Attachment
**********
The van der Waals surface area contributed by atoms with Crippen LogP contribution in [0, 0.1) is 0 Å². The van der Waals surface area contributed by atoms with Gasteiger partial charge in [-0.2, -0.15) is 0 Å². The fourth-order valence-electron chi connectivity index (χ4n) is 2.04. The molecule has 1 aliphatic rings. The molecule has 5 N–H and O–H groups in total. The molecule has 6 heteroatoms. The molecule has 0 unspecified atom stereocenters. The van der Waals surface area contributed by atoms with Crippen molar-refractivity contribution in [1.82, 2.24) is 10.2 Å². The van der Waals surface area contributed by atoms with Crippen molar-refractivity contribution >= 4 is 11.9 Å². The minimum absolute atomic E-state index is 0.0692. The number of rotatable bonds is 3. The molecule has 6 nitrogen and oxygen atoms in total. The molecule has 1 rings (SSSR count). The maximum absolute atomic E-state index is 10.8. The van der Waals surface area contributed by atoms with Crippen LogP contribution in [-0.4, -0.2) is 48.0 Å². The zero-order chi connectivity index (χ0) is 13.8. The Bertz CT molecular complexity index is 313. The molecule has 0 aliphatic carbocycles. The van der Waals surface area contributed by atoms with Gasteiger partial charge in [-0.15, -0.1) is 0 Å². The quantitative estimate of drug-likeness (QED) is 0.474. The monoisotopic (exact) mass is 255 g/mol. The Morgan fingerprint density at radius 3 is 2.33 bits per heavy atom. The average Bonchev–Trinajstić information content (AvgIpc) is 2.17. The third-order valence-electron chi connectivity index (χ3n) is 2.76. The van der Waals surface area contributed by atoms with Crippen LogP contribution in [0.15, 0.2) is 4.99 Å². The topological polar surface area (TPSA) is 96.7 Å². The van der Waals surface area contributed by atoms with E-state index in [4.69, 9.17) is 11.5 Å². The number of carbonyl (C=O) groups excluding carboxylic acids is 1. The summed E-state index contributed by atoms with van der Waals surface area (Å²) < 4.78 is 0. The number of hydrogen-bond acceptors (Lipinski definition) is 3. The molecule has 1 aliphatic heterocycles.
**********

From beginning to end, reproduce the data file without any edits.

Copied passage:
The van der Waals surface area contributed by atoms with Crippen LogP contribution in [0, 0.1) is 0 Å². The van der Waals surface area contributed by atoms with Gasteiger partial charge in [-0.2, -0.15) is 0 Å². The fourth-order valence-electron chi connectivity index (χ4n) is 2.04. The molecule has 1 aliphatic rings. The molecule has 5 N–H and O–H groups in total. The molecule has 6 heteroatoms. The molecule has 0 unspecified atom stereocenters. The van der Waals surface area contributed by atoms with Crippen molar-refractivity contribution in [1.82, 2.24) is 10.2 Å². The van der Waals surface area contributed by atoms with Crippen molar-refractivity contribution >= 4 is 11.9 Å². The minimum absolute atomic E-state index is 0.0692. The number of rotatable bonds is 3. The molecule has 6 nitrogen and oxygen atoms in total. The molecule has 1 rings (SSSR count). The maximum absolute atomic E-state index is 10.8. The van der Waals surface area contributed by atoms with Crippen LogP contribution in [-0.4, -0.2) is 48.0 Å². The zero-order chi connectivity index (χ0) is 13.8. The Bertz CT molecular complexity index is 313. The molecule has 0 aliphatic carbocycles. The van der Waals surface area contributed by atoms with Gasteiger partial charge in [-0.15, -0.1) is 0 Å². The quantitative estimate of drug-likeness (QED) is 0.474. The monoisotopic (exact) mass is 255 g/mol. The Morgan fingerprint density at radius 3 is 2.33 bits per heavy atom. The average Bonchev–Trinajstić information content (AvgIpc) is 2.17. The third-order valence-electron chi connectivity index (χ3n) is 2.76. The van der Waals surface area contributed by atoms with Crippen LogP contribution in [0.15, 0.2) is 4.99 Å². The topological polar surface area (TPSA) is 96.7 Å². The van der Waals surface area contributed by atoms with E-state index in [4.69, 9.17) is 11.5 Å². The number of carbonyl (C=O) groups excluding carboxylic acids is 1. The summed E-state index contributed by atoms with van der Waals surface area (Å²) < 4.78 is 0. The number of hydrogen-bond acceptors (Lipinski definition) is 3. The molecule has 1 aliphatic heterocycles.